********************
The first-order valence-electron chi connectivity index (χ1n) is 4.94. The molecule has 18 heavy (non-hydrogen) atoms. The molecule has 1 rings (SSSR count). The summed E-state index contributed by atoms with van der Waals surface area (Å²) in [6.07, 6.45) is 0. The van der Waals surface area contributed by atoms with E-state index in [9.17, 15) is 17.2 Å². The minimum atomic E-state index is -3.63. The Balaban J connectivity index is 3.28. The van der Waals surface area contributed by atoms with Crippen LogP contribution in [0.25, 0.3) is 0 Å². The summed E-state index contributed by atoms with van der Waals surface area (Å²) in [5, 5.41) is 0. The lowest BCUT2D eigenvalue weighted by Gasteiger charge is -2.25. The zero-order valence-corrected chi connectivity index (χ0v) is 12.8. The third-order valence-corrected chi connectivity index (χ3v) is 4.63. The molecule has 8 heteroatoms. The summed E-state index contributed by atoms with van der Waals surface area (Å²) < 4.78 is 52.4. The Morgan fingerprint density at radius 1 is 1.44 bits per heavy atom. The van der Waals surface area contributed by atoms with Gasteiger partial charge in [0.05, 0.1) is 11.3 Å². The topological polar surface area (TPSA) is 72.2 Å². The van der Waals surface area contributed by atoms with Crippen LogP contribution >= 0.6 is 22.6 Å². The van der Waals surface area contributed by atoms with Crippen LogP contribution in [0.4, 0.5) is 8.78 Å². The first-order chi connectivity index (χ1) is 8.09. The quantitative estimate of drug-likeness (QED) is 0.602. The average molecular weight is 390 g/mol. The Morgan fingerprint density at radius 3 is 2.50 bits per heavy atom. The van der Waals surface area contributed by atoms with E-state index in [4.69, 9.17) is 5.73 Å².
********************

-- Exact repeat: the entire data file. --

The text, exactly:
The first-order valence-electron chi connectivity index (χ1n) is 4.94. The molecule has 18 heavy (non-hydrogen) atoms. The molecule has 1 rings (SSSR count). The summed E-state index contributed by atoms with van der Waals surface area (Å²) in [6.07, 6.45) is 0. The van der Waals surface area contributed by atoms with E-state index in [9.17, 15) is 17.2 Å². The minimum atomic E-state index is -3.63. The Balaban J connectivity index is 3.28. The van der Waals surface area contributed by atoms with Crippen LogP contribution in [0.25, 0.3) is 0 Å². The summed E-state index contributed by atoms with van der Waals surface area (Å²) in [5, 5.41) is 0. The lowest BCUT2D eigenvalue weighted by Gasteiger charge is -2.25. The zero-order valence-corrected chi connectivity index (χ0v) is 12.8. The third-order valence-corrected chi connectivity index (χ3v) is 4.63. The molecule has 8 heteroatoms. The summed E-state index contributed by atoms with van der Waals surface area (Å²) < 4.78 is 52.4. The Morgan fingerprint density at radius 1 is 1.44 bits per heavy atom. The van der Waals surface area contributed by atoms with Gasteiger partial charge in [0.05, 0.1) is 11.3 Å². The topological polar surface area (TPSA) is 72.2 Å². The van der Waals surface area contributed by atoms with Crippen LogP contribution >= 0.6 is 22.6 Å². The van der Waals surface area contributed by atoms with Crippen LogP contribution in [0.4, 0.5) is 8.78 Å². The first-order chi connectivity index (χ1) is 8.09. The quantitative estimate of drug-likeness (QED) is 0.602. The average molecular weight is 390 g/mol. The Morgan fingerprint density at radius 3 is 2.50 bits per heavy atom. The van der Waals surface area contributed by atoms with E-state index in [4.69, 9.17) is 5.73 Å².